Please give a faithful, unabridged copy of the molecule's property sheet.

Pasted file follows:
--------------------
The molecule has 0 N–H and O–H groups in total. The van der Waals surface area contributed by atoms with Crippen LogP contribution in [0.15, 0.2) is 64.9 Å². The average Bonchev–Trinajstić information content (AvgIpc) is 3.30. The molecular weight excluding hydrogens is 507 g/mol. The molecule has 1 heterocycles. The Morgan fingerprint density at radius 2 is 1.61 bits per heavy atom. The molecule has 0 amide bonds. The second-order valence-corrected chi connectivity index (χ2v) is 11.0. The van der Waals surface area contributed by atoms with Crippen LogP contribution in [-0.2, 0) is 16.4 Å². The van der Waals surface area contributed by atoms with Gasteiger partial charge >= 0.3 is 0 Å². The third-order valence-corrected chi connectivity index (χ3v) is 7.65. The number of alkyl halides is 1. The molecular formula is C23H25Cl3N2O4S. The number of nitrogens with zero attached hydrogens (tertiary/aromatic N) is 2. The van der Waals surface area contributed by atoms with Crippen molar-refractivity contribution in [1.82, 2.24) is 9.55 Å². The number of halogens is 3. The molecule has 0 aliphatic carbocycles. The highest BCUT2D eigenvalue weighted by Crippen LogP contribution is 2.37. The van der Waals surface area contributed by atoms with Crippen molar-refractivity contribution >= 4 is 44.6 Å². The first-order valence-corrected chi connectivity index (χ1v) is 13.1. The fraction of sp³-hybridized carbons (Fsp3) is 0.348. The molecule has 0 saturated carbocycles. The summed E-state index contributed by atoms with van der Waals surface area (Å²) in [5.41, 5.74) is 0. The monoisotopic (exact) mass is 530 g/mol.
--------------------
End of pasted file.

The molecule has 0 N–H and O–H groups in total. The van der Waals surface area contributed by atoms with Crippen LogP contribution in [0.15, 0.2) is 64.9 Å². The average Bonchev–Trinajstić information content (AvgIpc) is 3.30. The molecular weight excluding hydrogens is 507 g/mol. The molecule has 1 heterocycles. The Morgan fingerprint density at radius 2 is 1.61 bits per heavy atom. The molecule has 0 amide bonds. The second-order valence-corrected chi connectivity index (χ2v) is 11.0. The van der Waals surface area contributed by atoms with Crippen LogP contribution in [-0.2, 0) is 16.4 Å². The van der Waals surface area contributed by atoms with Gasteiger partial charge >= 0.3 is 0 Å². The third-order valence-corrected chi connectivity index (χ3v) is 7.65. The number of alkyl halides is 1. The molecular formula is C23H25Cl3N2O4S. The number of nitrogens with zero attached hydrogens (tertiary/aromatic N) is 2. The van der Waals surface area contributed by atoms with Crippen molar-refractivity contribution in [1.82, 2.24) is 9.55 Å². The number of halogens is 3. The molecule has 0 aliphatic carbocycles. The highest BCUT2D eigenvalue weighted by Crippen LogP contribution is 2.37. The van der Waals surface area contributed by atoms with Crippen molar-refractivity contribution >= 4 is 44.6 Å². The first-order valence-corrected chi connectivity index (χ1v) is 13.1. The fraction of sp³-hybridized carbons (Fsp3) is 0.348. The molecule has 0 saturated carbocycles. The summed E-state index contributed by atoms with van der Waals surface area (Å²) in [5.41, 5.74) is 0. The monoisotopic (exact) mass is 530 g/mol.